As part of our anniversary celebrations, we’ve brought together a collection featuring the latest research from some of our most loyal and dedicated authors. From those marking the beginning of their independent academic career by publishing their first article with us, to the rising stars and established leaders publishing in our yearly ‘Emerging Investigators’ and ‘Pioneering Investigators’ collections, this collection champions the contributions of our worldwide author community. We are proud many authors choose to support our journal by regularly publishing their best work with us. This collection also features papers from our ChemComm Emerging Investigator Lectureship winners, and our Outstanding Reviewer awardees, whose invaluable feedback has shaped our published content through the years.

To accompany the collection, we’ll be publishing interviews with contributing authors where they provide further insight into their research and reflect on their journey with ChemComm.

Check out our interview with Yang Yang (University of Central Florida) below!

    Prof. Yang Yang studied energy conversion & storage and obtained his Ph.D. from Tsinghua University in 2010. From 2010 to 2012 he was supported by the Alexander von Humboldt Postdoctoral Fellowship and worked on solar energy harvesting and energy storage materials at the University of Erlangen-Nuremberg, Germany. From 2012 to 2015 he was supported by the Peter M. & Ruth L. Nicholas Postdoctoral Fellowship and worked on battery and catalysis at the Richard E. Smalley Institute for Nanoscale Sci. & Tech., Rice University. Since 2015 he has been a principal investigator at the University of Central Florida. His research focuses on materials chemistry and electrochemistry at the nanoscale solid-gas-liquid interfaces for clean energy generation and storage, electrification, and decarbonization applications. He has been dedicated to resolving the challenges in many emerging areas, including but not limited to energy, sustainability, environmental issues, agriculture, artificial intelligence, and so forth. His research effort has made a significant impact on the environmentally benign nanomanufacturing of functional materials for green catalysis, clean energy conversion, and renewable energy storage. He has made many seminal breakthroughs in understanding the materials chemistry and interface engineering of new materials. His significant contributions to the communities have been demonstrated by publishing more than 140 peer-reviewed research articles, including Nature Energy, Nature Communications, Nature Reviews Chemistry, Chemical Reviews, etc.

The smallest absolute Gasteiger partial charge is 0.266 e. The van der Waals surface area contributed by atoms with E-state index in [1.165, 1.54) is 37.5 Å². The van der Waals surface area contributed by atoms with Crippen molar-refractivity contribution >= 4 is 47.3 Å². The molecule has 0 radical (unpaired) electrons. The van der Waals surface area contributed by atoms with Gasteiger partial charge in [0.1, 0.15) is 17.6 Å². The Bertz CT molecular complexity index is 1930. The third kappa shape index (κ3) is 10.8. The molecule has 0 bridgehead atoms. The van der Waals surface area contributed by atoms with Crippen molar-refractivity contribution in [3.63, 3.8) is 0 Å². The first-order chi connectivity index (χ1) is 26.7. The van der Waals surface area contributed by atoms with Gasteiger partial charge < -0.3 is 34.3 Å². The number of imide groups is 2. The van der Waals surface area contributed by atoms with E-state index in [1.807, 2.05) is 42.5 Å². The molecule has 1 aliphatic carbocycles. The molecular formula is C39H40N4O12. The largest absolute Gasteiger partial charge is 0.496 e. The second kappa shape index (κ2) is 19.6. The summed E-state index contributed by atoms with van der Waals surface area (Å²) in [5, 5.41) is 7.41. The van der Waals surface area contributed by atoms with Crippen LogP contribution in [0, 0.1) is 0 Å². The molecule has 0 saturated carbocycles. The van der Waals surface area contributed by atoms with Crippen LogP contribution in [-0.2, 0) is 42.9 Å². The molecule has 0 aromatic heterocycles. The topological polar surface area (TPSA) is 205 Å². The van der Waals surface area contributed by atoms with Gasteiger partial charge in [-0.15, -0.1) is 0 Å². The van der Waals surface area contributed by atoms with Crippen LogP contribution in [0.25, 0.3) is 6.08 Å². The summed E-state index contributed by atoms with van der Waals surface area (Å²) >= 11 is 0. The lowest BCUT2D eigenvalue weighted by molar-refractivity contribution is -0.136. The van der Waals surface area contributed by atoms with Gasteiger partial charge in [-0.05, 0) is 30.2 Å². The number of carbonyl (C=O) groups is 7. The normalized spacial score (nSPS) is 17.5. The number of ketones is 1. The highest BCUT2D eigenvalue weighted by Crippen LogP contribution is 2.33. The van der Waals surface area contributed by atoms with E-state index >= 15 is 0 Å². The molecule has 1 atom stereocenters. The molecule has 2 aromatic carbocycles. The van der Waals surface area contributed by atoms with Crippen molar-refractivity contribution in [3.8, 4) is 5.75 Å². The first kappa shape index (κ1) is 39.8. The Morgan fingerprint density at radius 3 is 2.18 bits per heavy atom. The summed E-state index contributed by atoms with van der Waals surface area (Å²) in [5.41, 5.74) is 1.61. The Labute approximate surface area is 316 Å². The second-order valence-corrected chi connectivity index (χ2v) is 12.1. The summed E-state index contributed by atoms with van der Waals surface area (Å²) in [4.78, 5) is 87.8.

How have you seen ChemComm evolve over the years, and what aspects do you find most noteworthy?

My first ChemComm paper was published almost 13 years ago in 2011 when I was a postdoc and till now I have published 7 articles in ChemComm. I do see a steady growth of this journal.

What is your favourite thing about ChemComm?

I changed my research directions slightly over the years but I can always submit my manuscripts to ChemComm. Because the journal covers almost all areas of chemistry-related energy and sustainability.

In what ways do you think ChemComm stands out among other journals in your field?

The editorial handling time and peer-review process are pretty quick to publish very important articles that may change the fields

How would you describe the peer review process and interaction with the editorial team at ChemComm?

The reviewers always gave us very professional and in-depth suggestions to improve the manuscripts. The whole reviewing process is fantastic.